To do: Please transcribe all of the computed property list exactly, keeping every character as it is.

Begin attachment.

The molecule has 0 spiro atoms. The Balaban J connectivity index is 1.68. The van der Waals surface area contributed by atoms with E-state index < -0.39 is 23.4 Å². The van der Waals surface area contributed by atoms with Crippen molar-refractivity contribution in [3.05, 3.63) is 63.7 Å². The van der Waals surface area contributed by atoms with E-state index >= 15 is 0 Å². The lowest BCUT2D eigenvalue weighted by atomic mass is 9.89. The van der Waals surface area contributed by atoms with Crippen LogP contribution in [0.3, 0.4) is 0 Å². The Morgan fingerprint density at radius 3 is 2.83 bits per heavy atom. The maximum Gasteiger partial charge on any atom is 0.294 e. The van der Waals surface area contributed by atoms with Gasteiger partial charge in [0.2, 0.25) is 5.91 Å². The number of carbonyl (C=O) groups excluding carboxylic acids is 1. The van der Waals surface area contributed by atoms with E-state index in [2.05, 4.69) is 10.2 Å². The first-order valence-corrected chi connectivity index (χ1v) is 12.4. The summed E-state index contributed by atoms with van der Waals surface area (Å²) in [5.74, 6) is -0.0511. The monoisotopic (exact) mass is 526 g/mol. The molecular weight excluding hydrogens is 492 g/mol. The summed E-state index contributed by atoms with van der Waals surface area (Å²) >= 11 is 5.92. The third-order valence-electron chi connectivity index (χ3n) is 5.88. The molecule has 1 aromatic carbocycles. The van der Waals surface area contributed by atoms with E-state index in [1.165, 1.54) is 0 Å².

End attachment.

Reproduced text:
The molecule has 0 spiro atoms. The Balaban J connectivity index is 1.68. The van der Waals surface area contributed by atoms with E-state index < -0.39 is 23.4 Å². The van der Waals surface area contributed by atoms with Crippen molar-refractivity contribution in [3.05, 3.63) is 63.7 Å². The van der Waals surface area contributed by atoms with E-state index >= 15 is 0 Å². The lowest BCUT2D eigenvalue weighted by atomic mass is 9.89. The van der Waals surface area contributed by atoms with Crippen LogP contribution in [0.3, 0.4) is 0 Å². The Morgan fingerprint density at radius 3 is 2.83 bits per heavy atom. The maximum Gasteiger partial charge on any atom is 0.294 e. The van der Waals surface area contributed by atoms with Gasteiger partial charge in [0.2, 0.25) is 5.91 Å². The number of carbonyl (C=O) groups excluding carboxylic acids is 1. The van der Waals surface area contributed by atoms with E-state index in [2.05, 4.69) is 10.2 Å². The first-order valence-corrected chi connectivity index (χ1v) is 12.4. The summed E-state index contributed by atoms with van der Waals surface area (Å²) in [5.74, 6) is -0.0511. The monoisotopic (exact) mass is 526 g/mol. The molecular weight excluding hydrogens is 492 g/mol. The summed E-state index contributed by atoms with van der Waals surface area (Å²) >= 11 is 5.92. The third-order valence-electron chi connectivity index (χ3n) is 5.88. The molecule has 1 aromatic carbocycles. The van der Waals surface area contributed by atoms with E-state index in [1.165, 1.54) is 0 Å².